Why taxpayers should care about Philly's $3.5M MacArthur grant - Generocity Philly

Funding

Apr. 14, 2016 8:22 am

Why taxpayers should care about Philly’s $3.5M MacArthur grant

The grant will fund a plan to reduce the prison population by 34 percent. That's 2,380 people currently in jail and not in jobs.

Incarceration is expensive.

(Photo by Flickr user Bread for the World, used under a Creative Commons license)

The cost of housing an inmate in Philadelphia is $120 a day. With over 7,000 people currently in the city’s prison system, over $840,000 is being shelled out to keep individuals incarcerated daily.

And because Philadelphia is both a city and a county and must pay for its own court and prison costs, funding the prison system leaves little room for funding things like — oh, you know, education.

The city wants to change that, and a recent $3.5 million grant from the MacArthur Foundation will give the city’s new decarceration plan a big boost.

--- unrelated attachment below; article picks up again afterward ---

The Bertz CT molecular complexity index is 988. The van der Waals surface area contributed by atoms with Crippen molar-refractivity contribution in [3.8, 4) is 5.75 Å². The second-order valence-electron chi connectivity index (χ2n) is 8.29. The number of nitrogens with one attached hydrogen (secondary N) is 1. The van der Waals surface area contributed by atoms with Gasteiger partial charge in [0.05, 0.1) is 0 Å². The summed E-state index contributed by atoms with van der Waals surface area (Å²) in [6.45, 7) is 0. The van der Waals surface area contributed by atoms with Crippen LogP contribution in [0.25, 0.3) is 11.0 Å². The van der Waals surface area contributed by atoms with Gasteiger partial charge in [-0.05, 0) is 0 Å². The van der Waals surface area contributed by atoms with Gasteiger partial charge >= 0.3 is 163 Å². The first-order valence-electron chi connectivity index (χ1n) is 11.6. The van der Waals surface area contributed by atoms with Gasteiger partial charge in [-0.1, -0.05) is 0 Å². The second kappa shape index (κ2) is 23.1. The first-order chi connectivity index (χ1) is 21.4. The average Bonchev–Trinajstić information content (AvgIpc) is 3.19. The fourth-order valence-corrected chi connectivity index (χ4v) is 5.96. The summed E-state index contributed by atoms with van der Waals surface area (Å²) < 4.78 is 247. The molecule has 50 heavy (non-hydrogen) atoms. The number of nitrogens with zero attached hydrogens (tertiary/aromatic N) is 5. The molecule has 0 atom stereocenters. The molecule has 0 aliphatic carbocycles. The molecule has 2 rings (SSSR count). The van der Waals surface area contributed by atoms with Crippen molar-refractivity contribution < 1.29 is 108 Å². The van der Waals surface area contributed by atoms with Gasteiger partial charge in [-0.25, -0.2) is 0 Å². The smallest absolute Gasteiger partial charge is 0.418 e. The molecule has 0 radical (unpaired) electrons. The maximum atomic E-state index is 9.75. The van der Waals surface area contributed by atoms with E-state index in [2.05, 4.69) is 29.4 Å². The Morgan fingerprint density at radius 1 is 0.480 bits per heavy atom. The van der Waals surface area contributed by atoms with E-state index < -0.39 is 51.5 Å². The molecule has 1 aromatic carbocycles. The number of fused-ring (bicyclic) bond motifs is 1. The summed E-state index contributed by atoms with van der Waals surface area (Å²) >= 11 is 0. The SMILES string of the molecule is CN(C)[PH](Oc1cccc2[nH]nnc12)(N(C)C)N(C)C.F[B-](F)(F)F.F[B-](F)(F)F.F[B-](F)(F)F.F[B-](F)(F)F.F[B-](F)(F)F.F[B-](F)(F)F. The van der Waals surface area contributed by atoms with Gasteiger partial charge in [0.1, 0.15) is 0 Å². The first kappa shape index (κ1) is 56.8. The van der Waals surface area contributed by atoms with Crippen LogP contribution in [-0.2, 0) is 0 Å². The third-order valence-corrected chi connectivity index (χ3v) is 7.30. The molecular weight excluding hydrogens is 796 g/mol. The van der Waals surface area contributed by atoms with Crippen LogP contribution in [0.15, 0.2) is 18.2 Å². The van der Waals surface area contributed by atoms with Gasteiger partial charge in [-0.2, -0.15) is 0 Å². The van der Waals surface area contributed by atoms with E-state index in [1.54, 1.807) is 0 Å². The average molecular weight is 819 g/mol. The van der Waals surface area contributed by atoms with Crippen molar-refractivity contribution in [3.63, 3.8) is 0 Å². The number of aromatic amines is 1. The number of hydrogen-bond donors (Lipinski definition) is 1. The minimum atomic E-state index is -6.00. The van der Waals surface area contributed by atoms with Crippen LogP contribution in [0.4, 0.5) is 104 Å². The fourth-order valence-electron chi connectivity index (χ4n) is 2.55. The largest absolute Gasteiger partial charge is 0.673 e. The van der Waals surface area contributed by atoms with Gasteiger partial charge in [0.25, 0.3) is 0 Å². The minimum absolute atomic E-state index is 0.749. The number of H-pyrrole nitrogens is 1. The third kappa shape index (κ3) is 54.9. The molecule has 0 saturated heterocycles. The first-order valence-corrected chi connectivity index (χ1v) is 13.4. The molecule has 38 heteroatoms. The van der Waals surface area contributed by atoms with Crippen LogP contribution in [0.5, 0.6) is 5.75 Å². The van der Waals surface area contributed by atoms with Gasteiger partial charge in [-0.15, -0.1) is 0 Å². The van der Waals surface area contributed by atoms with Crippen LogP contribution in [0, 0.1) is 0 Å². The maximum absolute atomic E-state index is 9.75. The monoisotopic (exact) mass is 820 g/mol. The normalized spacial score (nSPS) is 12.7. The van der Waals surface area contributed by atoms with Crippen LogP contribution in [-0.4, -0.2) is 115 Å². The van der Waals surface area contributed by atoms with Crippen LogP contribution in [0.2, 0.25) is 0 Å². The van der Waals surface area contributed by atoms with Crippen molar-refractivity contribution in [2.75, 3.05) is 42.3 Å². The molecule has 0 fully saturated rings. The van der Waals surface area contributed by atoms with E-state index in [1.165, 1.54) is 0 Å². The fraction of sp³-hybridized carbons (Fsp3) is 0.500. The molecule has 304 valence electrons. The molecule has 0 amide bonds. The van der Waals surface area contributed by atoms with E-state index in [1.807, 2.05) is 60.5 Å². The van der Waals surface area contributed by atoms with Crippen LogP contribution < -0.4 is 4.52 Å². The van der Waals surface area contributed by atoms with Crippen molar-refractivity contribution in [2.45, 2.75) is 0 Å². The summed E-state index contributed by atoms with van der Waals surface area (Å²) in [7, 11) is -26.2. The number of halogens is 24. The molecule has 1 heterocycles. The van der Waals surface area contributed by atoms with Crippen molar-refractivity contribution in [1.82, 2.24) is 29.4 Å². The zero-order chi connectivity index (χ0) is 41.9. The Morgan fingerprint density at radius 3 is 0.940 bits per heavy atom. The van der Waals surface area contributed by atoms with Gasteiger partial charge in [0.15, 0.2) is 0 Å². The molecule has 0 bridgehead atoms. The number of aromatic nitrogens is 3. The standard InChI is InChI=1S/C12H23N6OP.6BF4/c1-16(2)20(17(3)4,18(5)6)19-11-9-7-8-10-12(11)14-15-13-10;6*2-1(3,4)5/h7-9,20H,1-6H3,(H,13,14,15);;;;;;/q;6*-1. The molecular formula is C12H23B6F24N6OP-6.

The plan, laid out best in this Philly mag jawn, will aim to cut the city’s prison population by 34 percent over the next three years by implementing programs that expedite the release process, create alternatives to imprisonment and keep nonviolent offenders out of the prison system.

Read the full proposal

Between the development of two statewide recidivism reduction initiatives and progress being made on state “Clean Slate” legislation, April 2016 has been a good month so far for tackling Philadelphia and Pennsylvania’s notorious incarceration problem.

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Tony Abraham

Tony Abraham is Technically Media's special projects reporter, where he regularly writes for Generocity. He's a former reporter for Technical.ly in Delaware and Philly and a Philly News Award winner for "Community Reporting of the Year." A proud native of Allentown, Pa., the Temple University alumnus calls Fishtown home.

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